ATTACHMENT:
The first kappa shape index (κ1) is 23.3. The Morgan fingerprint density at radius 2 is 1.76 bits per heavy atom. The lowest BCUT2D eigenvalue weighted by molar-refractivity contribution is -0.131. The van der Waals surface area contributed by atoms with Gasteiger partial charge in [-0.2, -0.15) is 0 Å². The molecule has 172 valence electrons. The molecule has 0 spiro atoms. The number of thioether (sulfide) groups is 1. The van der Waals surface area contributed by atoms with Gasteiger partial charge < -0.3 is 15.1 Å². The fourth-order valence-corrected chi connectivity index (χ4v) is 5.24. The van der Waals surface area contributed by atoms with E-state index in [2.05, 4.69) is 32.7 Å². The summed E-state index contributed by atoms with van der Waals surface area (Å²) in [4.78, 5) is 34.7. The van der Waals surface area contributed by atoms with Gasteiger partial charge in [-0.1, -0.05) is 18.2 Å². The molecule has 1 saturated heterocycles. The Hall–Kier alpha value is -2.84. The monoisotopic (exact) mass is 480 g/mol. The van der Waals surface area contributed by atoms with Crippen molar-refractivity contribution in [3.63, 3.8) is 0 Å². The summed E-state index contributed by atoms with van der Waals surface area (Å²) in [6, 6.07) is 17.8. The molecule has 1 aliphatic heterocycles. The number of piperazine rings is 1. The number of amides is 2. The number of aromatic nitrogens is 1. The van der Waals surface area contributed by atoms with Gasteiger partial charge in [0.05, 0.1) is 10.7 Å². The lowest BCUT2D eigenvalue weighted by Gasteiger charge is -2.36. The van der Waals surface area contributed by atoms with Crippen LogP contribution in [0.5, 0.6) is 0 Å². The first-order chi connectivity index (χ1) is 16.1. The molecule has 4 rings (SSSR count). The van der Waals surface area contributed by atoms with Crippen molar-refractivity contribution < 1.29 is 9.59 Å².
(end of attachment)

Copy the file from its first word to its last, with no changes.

The first kappa shape index (κ1) is 23.3. The Morgan fingerprint density at radius 2 is 1.76 bits per heavy atom. The lowest BCUT2D eigenvalue weighted by molar-refractivity contribution is -0.131. The van der Waals surface area contributed by atoms with Gasteiger partial charge in [-0.2, -0.15) is 0 Å². The molecule has 172 valence electrons. The molecule has 0 spiro atoms. The number of thioether (sulfide) groups is 1. The van der Waals surface area contributed by atoms with Gasteiger partial charge < -0.3 is 15.1 Å². The fourth-order valence-corrected chi connectivity index (χ4v) is 5.24. The van der Waals surface area contributed by atoms with E-state index in [2.05, 4.69) is 32.7 Å². The summed E-state index contributed by atoms with van der Waals surface area (Å²) in [4.78, 5) is 34.7. The van der Waals surface area contributed by atoms with Gasteiger partial charge in [-0.1, -0.05) is 18.2 Å². The molecule has 1 saturated heterocycles. The Hall–Kier alpha value is -2.84. The monoisotopic (exact) mass is 480 g/mol. The van der Waals surface area contributed by atoms with Crippen molar-refractivity contribution in [3.63, 3.8) is 0 Å². The summed E-state index contributed by atoms with van der Waals surface area (Å²) in [6, 6.07) is 17.8. The molecule has 1 aliphatic heterocycles. The number of piperazine rings is 1. The number of amides is 2. The number of aromatic nitrogens is 1. The van der Waals surface area contributed by atoms with Gasteiger partial charge in [0.05, 0.1) is 10.7 Å². The lowest BCUT2D eigenvalue weighted by Gasteiger charge is -2.36. The van der Waals surface area contributed by atoms with Crippen LogP contribution in [0.5, 0.6) is 0 Å². The first-order chi connectivity index (χ1) is 16.1. The molecule has 4 rings (SSSR count). The van der Waals surface area contributed by atoms with Crippen molar-refractivity contribution < 1.29 is 9.59 Å².